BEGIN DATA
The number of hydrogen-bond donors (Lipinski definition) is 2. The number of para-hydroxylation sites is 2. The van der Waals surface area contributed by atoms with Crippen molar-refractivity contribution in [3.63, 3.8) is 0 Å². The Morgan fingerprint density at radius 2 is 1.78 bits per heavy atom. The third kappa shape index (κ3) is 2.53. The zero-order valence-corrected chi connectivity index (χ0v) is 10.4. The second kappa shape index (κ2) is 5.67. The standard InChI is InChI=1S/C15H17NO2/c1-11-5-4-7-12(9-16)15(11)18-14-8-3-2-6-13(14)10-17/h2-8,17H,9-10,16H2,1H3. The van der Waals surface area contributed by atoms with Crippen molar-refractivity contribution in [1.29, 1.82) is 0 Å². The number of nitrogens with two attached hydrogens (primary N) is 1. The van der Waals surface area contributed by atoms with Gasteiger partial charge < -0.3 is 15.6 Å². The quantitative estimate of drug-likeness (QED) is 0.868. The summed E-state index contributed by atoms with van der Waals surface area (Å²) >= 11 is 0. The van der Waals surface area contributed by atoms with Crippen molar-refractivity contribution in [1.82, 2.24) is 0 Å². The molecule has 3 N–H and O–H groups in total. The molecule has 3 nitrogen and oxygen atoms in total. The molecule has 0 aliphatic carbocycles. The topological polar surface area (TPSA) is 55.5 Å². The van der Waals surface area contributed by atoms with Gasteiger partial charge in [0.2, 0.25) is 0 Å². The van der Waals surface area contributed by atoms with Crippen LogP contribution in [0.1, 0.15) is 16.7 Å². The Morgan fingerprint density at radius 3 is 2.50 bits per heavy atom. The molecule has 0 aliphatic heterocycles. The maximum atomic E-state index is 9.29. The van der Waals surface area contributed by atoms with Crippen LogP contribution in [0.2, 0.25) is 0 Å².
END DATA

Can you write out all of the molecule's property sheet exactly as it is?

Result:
The number of hydrogen-bond donors (Lipinski definition) is 2. The number of para-hydroxylation sites is 2. The van der Waals surface area contributed by atoms with Crippen molar-refractivity contribution in [3.63, 3.8) is 0 Å². The Morgan fingerprint density at radius 2 is 1.78 bits per heavy atom. The third kappa shape index (κ3) is 2.53. The zero-order valence-corrected chi connectivity index (χ0v) is 10.4. The second kappa shape index (κ2) is 5.67. The standard InChI is InChI=1S/C15H17NO2/c1-11-5-4-7-12(9-16)15(11)18-14-8-3-2-6-13(14)10-17/h2-8,17H,9-10,16H2,1H3. The van der Waals surface area contributed by atoms with Crippen molar-refractivity contribution in [1.29, 1.82) is 0 Å². The number of nitrogens with two attached hydrogens (primary N) is 1. The van der Waals surface area contributed by atoms with Gasteiger partial charge < -0.3 is 15.6 Å². The quantitative estimate of drug-likeness (QED) is 0.868. The summed E-state index contributed by atoms with van der Waals surface area (Å²) >= 11 is 0. The van der Waals surface area contributed by atoms with Crippen molar-refractivity contribution in [1.82, 2.24) is 0 Å². The molecule has 3 N–H and O–H groups in total. The molecule has 3 nitrogen and oxygen atoms in total. The molecule has 0 aliphatic carbocycles. The topological polar surface area (TPSA) is 55.5 Å². The van der Waals surface area contributed by atoms with Gasteiger partial charge in [0.2, 0.25) is 0 Å². The van der Waals surface area contributed by atoms with Crippen LogP contribution in [0.1, 0.15) is 16.7 Å². The Morgan fingerprint density at radius 3 is 2.50 bits per heavy atom. The molecule has 0 aliphatic heterocycles. The maximum atomic E-state index is 9.29. The van der Waals surface area contributed by atoms with Crippen LogP contribution in [0.2, 0.25) is 0 Å².